General William Tecumseh Sherman is one of the best known Union generals of the Civil War. His famous “March to the Sea” was the death knell for the Confederate States. His services prior to the war were as the superintendent of the Alexandria Military Academy in Louisiana. With the pending secession of Louisiana, Sherman submitted his request to be relieved of command of the academy on the grounds that if “Louisiana withdraw from the Federal Union, I prefer to maintain my allegiance to the Constitution as long as a fragment of it survives; and my longer stay here would be wrong in every sense of the word.”

He then moved his family to Lancaster Ohio and had an occasion to the meet President Abraham Lincoln with his politician brother John Sherman. He came away adamant on staying out of the hostilities that were coming, instead preferring to dedicate himself strictly to his family. He relates in his memoirs that,

I was sadly disappointed, and remember that I broke out on John, damning the politicians generally, saying, “You have got things in a hell of a fig, and you may get them out as you best can,” adding that the country was sleeping on a volcano that might burst forth at any minute, but that I was going to St. Louis to take care of my family, and would have no more to do with it. John begged me to be more patient, but I said I would not; that I had no time to wait, that I was off for St. Louis; and off I went.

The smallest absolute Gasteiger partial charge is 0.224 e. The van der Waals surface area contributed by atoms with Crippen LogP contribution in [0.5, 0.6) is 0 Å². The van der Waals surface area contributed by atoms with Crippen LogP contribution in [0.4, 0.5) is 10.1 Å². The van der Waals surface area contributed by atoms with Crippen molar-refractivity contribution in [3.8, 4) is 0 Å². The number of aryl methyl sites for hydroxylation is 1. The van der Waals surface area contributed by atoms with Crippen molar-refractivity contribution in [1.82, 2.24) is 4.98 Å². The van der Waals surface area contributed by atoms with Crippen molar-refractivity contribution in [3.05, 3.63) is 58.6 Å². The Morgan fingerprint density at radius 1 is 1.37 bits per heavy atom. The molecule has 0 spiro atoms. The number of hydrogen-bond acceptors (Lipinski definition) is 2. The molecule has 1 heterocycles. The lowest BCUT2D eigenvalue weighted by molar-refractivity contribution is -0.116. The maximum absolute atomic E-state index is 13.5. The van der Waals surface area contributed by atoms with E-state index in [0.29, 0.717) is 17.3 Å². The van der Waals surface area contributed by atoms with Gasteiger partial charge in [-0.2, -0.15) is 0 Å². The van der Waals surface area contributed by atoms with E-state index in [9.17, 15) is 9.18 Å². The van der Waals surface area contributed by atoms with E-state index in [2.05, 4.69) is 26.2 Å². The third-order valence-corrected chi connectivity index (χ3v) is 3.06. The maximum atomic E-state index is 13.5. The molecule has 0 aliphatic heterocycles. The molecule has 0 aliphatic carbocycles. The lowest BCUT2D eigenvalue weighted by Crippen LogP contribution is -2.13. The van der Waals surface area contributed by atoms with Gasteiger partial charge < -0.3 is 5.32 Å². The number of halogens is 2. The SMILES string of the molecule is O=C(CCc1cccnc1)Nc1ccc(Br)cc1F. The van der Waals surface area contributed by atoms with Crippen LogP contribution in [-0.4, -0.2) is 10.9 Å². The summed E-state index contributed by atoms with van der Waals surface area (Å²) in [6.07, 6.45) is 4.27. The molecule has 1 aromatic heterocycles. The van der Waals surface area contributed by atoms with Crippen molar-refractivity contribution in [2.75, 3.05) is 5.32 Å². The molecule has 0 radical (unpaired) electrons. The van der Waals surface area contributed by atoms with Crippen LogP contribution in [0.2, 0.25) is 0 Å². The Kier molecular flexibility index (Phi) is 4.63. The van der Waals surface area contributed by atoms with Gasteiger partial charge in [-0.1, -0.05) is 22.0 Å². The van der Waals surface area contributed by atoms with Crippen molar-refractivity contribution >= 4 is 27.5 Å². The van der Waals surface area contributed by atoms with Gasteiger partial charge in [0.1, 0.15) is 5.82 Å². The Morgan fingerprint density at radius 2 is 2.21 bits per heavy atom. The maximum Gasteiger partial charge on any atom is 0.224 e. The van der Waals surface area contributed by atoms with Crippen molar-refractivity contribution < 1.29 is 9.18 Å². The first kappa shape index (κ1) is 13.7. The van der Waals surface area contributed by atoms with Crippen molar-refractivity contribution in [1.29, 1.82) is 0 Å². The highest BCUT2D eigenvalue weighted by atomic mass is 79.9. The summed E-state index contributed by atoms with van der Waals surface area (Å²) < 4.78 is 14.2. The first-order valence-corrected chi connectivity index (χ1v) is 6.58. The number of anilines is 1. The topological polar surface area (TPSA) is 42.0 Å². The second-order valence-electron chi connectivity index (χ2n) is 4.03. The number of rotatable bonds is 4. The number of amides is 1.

Sherman resided in St. Louis on Locust Street between Tenth and Eleventh streets at the time South Carolina seceded in 1861 and was employed by the St Louis Railroad Company. After the bombardment of Ft Sumter, he was offered the position of chief clerkship of the War Department, which he declined, stating that,

Hon. M. Blair, Washington, D. C. I received, about nine o’clock Saturday night, your telegraph dispatch, which I have this moment answered, “I cannot accept.”

I have quite a large family, and when I resigned my place in Louisiana, on account of secession, I had no time to lose; and, therefore, after my hasty visit to Washington, where I saw no chance of employment, I came to St. Louis, have accepted a place in this company, have rented a house, and incurred other obligations, so that I am not at liberty to change.

I thank you for the compliment contained in your offer, and assure you that I wish the Administration all success in its almost impossible task of governing this distracted and anarchical people.

Yours truly, W.T. SHERMAN

The letter, Sherman tells, was told that it gave offense and that the President’s cabinet felt Sherman would “prove false to the country.” Even his friends were a bit skeptical of Sherman’s political position, so Sherman addressed a letter to the War Department, showing his allegiance to the Union, but only to a certain extent: